This is not the case anymore. Satoshi Minoshima, MD, PhD, the Anne G. Osborn Chair of Radiology and Imaging Sciences, operationalized a new integrated structure with the Hospitals and Clinics administration a few years ago. Flynn Gaffney and Minoshima have been successfully operating under this shared governance, cleverly nicknamed IMAGER (Integrated Management and Governance for Enterprise Radiology).

Left to right: Gordon Crabtree, CEO for University of Utah Hospitals and Clinics, Alison Flynn Gaffney, and Tom Miller, MD, Chief Medical Officer.

Flynn Gaffney is a vital partner for Minoshima and Administrative Director Kirk Mosher as IMAGER continues to develop. She appreciates the benefits of the shared governance structure. “IMAGER is a unique opportunity for our organization to see how we can do business differently,” she says. “It helps us make the best decisions as to where the most appropriate technology is needed, and it helps guide us as a system and support all of our areas like neurology, trauma, cardiac care, oncology, and more.”

She admits that we’re just beginning to see where it can lead us. “IMAGER was a toddler when I got here and now we’re a in middle school,” she relates. She notes that they will align with the overall system strategy but sees opportunities to create new community outreach efforts. Imaging is the beginning step for making a patient diagnosis. As such, “we are at the beginning of the patient experience,” she notes, “and are vital to our patient outcome.” The questions she asks: Are we making it convenient for patients? Are we meeting them where they are?

Flynn Gaffney’s views on the integrated nature of imaging in the healthcare experience is an extension of the mantra that she uses with all of her work teams: One Team, One Mission. “Simply put,” she explains, “you can’t do your job without another person.” That makes knowing the people you work with very important. She opens the team meetings with her 12 direct reports with a 15-minute educational session led by a different team member each time. It can be on anything, such as a book they recently read. “It always helps us professionally, even if it’s not about healthcare,” she reports. Just as important, they practice their public speaking and they get to know one another as people, not just cogs in the business machine.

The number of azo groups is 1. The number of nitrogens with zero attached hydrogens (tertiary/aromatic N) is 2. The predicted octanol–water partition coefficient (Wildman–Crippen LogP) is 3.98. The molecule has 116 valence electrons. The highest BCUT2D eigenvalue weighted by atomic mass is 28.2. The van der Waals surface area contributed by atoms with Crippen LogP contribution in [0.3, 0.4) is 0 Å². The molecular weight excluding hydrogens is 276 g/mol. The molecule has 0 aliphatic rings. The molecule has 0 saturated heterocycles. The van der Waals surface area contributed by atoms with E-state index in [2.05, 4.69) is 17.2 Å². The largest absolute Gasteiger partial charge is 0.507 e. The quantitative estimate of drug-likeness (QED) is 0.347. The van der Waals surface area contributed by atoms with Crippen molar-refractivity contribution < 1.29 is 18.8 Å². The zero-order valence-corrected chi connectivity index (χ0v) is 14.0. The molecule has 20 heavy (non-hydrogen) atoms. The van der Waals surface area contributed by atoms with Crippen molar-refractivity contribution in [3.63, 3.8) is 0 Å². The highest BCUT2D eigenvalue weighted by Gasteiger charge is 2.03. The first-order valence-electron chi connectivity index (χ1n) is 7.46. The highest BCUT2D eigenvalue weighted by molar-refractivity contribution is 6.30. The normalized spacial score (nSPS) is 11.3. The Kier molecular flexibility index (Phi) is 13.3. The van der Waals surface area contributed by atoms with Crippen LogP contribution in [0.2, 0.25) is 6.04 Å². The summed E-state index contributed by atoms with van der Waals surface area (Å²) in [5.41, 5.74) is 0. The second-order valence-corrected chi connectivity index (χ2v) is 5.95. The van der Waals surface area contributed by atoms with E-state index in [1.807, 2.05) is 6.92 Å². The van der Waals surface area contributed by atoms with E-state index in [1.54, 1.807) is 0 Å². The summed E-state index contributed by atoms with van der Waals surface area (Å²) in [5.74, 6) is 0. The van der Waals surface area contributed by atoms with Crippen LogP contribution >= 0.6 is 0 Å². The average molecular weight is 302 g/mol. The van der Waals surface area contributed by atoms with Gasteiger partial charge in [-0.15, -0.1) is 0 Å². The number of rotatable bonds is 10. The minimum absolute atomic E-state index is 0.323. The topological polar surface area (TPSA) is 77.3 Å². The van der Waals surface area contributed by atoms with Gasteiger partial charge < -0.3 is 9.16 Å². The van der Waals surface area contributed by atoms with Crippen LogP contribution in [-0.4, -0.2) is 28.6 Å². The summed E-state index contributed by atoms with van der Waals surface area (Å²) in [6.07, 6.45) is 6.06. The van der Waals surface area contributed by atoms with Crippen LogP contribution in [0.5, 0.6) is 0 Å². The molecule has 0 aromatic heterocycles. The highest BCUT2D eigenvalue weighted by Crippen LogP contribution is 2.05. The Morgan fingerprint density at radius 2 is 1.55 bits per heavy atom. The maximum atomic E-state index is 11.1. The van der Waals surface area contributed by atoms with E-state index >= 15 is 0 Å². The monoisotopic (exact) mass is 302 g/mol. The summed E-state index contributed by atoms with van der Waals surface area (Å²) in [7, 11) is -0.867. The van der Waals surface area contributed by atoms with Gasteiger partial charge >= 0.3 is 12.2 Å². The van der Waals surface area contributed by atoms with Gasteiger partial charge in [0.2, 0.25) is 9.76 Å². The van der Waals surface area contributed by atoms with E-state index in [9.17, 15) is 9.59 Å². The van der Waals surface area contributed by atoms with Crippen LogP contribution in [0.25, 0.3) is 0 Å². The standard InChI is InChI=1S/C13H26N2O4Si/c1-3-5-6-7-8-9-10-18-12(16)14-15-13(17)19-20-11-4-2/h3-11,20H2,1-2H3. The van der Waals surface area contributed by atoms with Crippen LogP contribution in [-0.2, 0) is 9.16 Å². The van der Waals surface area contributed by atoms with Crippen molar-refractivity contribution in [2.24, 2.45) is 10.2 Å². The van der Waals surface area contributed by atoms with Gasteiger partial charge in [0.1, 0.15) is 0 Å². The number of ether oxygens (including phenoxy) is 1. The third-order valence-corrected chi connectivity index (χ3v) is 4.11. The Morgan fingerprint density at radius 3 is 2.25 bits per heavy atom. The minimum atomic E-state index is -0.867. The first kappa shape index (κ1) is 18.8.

Alison Flynn-Gaffney (right) and administrative assistant, Yvette Robinson.

Flynn Gaffney also spends time on the “front line.” She has washed dishes and done other work alongside her employees. “It’s helped me stay connected, learn about people, their lives and families, and what keeps them at U of Utah Health,” she says. She makes it a point to ask them their opinions on what’s going well and what needs improvement.

Such a team-oriented partner is a great boon for the Department of Radiology and Imaging Sciences. “I greatly appreciate the time and effort from senior leadership in the Hospitals and Clinics,” says Minoshima. “Alison, in particular, is an extremely smart and engaged partner. Plus, she really knows how to see projects through to completion.”

For her part, Flynn Gaffney is also happy to be working at University of Utah Health. One of the reasons she chose to come here was the diversity she encounters in an academic medical setting. “I find the banter of opinions, science, operational and business data invigorating,” she states. “It has been a transition coming here from NY, but I have felt nothing but welcome and energy focused toward figuring out how to figure it out.”